While it is nothing remarkable, hearing of this Yellow Springs vacation brought Nellie Taft a little closer to home in never-ceasing and forever growing list of interests.
My goal each day is to learn a minimum of three (3) new things. Since I’ve read/listened to this book before, I’m sure the Yellow Springs nod has been on my radar, so I’m back at square one.
There is power in knowing your personal limits — your willingness to accept these limits can give you the means to flourish.
Every human life is defined, to some extent, by limits. No one person is capable of fulfilling every possibility. We are all born with unique aptitudes and sensitivities, and it is these qualities that largely determine the paths we will travel in life. What invigorates, excites, and inspires one individual may exhaust or overwhelm another. When we understand what we as individuals are capable of reasonably handling, we gradually learn to accept that we have control over our wellbeing. Yet determining where our limits lie can be difficult, as it is likely we have been told time and again that the discomfort, fatigue, and stress we felt while engaging in activities outside the range of our comfort zones was all in our heads. If you have never before given thought to the notion of personal limits, creating a list of those tasks and situations that leave you feeling drained can give you insight into your own.
You will know definitively that you are operating within your limits when you have the necessary energy and drive to address your personal and professional commitments. This is not to say you should not push yourself or work to extend the range of your capabilities. The wisdom you gain through dynamic self-examination will give you the tools you need to create an individual life strategy that allows you to achieve your goals without compromising yourself or your needs. The limits you honor by focusing your energy on what you can do rather than what you cannot do will not interfere with your ambitions unless you allow them to interfere. You can thrive within your limits, actively shape your circumstances, and avoid anguish by simply recognizing that certain aspects of life nourish you while others drain you, and doing your best to perceive the fine line between applying yourself diligently and overworking yourself.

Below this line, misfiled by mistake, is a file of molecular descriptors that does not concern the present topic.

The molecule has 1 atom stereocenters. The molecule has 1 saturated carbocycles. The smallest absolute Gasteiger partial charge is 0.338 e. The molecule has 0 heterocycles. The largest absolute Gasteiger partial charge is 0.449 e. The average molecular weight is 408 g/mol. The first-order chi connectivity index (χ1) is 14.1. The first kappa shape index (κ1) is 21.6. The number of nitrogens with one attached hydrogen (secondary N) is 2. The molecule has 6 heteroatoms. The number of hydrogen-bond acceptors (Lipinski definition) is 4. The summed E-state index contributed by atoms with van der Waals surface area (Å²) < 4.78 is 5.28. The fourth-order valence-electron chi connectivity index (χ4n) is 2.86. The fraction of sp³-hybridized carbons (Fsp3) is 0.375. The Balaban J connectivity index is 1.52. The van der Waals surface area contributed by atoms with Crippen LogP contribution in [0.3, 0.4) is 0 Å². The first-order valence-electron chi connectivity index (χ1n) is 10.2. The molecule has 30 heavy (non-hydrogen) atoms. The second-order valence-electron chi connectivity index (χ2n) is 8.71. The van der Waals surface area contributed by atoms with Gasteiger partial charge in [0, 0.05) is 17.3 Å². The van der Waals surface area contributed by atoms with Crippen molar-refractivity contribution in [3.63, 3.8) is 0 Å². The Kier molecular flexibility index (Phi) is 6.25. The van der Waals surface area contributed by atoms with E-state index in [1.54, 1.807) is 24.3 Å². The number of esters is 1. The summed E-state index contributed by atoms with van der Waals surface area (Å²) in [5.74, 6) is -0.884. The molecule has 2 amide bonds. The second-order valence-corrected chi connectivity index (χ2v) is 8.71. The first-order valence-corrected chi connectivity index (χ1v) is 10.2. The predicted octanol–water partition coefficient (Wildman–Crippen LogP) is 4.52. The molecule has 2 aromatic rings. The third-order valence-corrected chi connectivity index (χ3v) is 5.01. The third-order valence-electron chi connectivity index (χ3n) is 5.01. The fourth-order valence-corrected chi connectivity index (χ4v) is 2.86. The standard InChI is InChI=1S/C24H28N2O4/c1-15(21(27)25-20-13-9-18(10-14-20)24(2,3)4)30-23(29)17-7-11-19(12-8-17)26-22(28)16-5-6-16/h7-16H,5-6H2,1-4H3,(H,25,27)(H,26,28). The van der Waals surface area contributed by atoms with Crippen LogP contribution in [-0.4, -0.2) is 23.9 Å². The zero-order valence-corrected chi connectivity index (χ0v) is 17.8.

You may be surprised to discover that your limits change over time. Your willingness to accept these limits as they reveal themselves to you can smooth your passage through life and give you the means to flourish.
Learn and know your limits and make it a great day!
I’ve felt fine but have been dealing with an intermittent fever and no other symptoms. Sunday, as I began teaching, a long wave of nausea set in and I let my students know that I may need to may a quick exit. Fortunately, that did not happen.
Today, I had 3/4 of my students on vacation or at band camps so I spent most of the day listening to audiobooks or watching documentaries. The Fairmont marching band is in their second day of band camp and I love hearing the progress.
Saturday, Laura and I were discussing books and I realized I had listened to a ton of audiobooks since April 2021. Tonight, I made an accounting of the books I have fully completed.
A MARRIAGE MADE IN HEAVEN by Erma Bombeck